Sam Kanizay was at Dendy Street Beach in Brighton where he believes he was attacked by sea lice.
He walked home, "leaving a path of blood," and his father Jarrod and 14-year-old sister Gabby took him into the shower to wash off the blood.
The flow didn’t stop, with the blood seeping from pinprick-sized holes. He was rushed to Sandringham Hospital emergency department, where he was given painkillers and antibiotics as blood tests were run.
In the early hours of Sunday morning, he was taken to Dandenong Hospital for further tests.
His legs were still seeping blood on Sunday afternoon, but doctors had no answers.
A nurse stated that it may have been sea lice, "but it was just a guess."
Nick Murray and his 13-year-old son Will began bleeding from their feet after standing in the Sandringham bay for 10 minutes, and the pair believed that sea lice were to blame.
University of Melbourne marine biologist Professor Michael Keough stated that it was a possibility: "They're scavengers who'll clean up dead fish and feed on living tissue. They're mostly less than a centimeter long, and so the bites they make are pretty small, and so that's more consistent with pinprick size marks.”
"It's just food for them. Especially if he's been standing around for a long time, it's the chance for more of them to come in and start biting. Just be attracted to a little bit of blood. And if he's standing in the water and he's cold and may not notice a whole lot of little bites," he added.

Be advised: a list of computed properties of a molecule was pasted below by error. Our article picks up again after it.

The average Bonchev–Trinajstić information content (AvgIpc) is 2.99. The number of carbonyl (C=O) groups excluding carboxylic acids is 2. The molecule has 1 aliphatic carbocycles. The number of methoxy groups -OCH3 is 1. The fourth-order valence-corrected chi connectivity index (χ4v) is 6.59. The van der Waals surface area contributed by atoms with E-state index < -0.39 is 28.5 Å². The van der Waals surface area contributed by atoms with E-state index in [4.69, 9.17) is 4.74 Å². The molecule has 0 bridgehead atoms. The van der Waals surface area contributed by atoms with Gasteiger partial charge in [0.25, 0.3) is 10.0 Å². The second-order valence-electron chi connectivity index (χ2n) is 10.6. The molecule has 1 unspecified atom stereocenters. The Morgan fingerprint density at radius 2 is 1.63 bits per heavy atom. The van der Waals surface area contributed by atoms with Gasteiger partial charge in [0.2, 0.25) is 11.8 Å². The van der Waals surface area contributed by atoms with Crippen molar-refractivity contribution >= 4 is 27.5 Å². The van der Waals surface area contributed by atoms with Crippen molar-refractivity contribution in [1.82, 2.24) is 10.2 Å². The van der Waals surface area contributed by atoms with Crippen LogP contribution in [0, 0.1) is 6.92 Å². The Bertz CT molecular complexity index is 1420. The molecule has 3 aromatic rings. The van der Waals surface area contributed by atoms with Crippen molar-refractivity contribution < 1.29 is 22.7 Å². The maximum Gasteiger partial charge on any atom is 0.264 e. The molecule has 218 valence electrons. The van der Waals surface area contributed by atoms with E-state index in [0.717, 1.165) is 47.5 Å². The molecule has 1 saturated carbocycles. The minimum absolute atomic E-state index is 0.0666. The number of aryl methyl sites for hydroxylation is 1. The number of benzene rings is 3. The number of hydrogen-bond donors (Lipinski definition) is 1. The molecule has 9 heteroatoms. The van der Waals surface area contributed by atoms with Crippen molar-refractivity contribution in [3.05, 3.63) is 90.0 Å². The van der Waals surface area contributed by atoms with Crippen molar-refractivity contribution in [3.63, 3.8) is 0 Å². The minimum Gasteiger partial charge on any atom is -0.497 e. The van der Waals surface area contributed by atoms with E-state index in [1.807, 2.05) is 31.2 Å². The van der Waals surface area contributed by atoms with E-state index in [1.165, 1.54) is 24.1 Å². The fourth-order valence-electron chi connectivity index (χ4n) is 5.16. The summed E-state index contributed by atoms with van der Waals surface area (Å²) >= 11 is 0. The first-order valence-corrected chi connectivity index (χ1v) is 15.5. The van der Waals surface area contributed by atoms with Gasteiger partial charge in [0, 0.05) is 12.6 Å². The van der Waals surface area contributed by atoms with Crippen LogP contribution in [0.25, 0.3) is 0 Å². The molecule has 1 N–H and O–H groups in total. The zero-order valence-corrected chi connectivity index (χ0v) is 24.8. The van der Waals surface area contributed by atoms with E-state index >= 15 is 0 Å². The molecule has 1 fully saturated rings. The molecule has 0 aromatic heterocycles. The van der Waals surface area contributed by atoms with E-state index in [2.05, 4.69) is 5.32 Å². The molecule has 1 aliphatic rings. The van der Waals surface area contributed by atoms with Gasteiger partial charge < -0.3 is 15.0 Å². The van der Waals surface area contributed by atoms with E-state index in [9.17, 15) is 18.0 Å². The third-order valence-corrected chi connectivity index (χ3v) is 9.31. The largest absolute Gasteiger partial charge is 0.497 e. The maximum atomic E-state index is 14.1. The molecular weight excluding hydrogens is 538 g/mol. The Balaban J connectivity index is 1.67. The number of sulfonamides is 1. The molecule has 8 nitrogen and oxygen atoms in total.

Doina Canta, who swims every morning off the beach where Sam was injured, stated that it could be sting ray, as a man in her Icebergers swimming group had been stung about six months ago and bled extensively.
"It was a bit of a freak thing to happen. I'm not really sure what to think of it," Sam said on Sunday.
In an email, Jarrod Kanizay warned that "something ate Sam's legs. If you are a member of the [Brighton] Ice Bergers or running groups that ice their legs at Brighton, then you may want to repost this to warn them to not stand still in it too long..."
Jarrod said of their experience at Sandringham Hospital: "We had the emergency room full of everybody that was working there just fascinated, they were all on Google afterwards, hypothesizing as to what happened. They pretty much had 10 different hypotheses but nothing yet."
Jarrod said that he was considering leaving a bloodied piece of meat in the bay on Sunday night "to see if we can catch these things."
Sources: The Sydney Morning Herald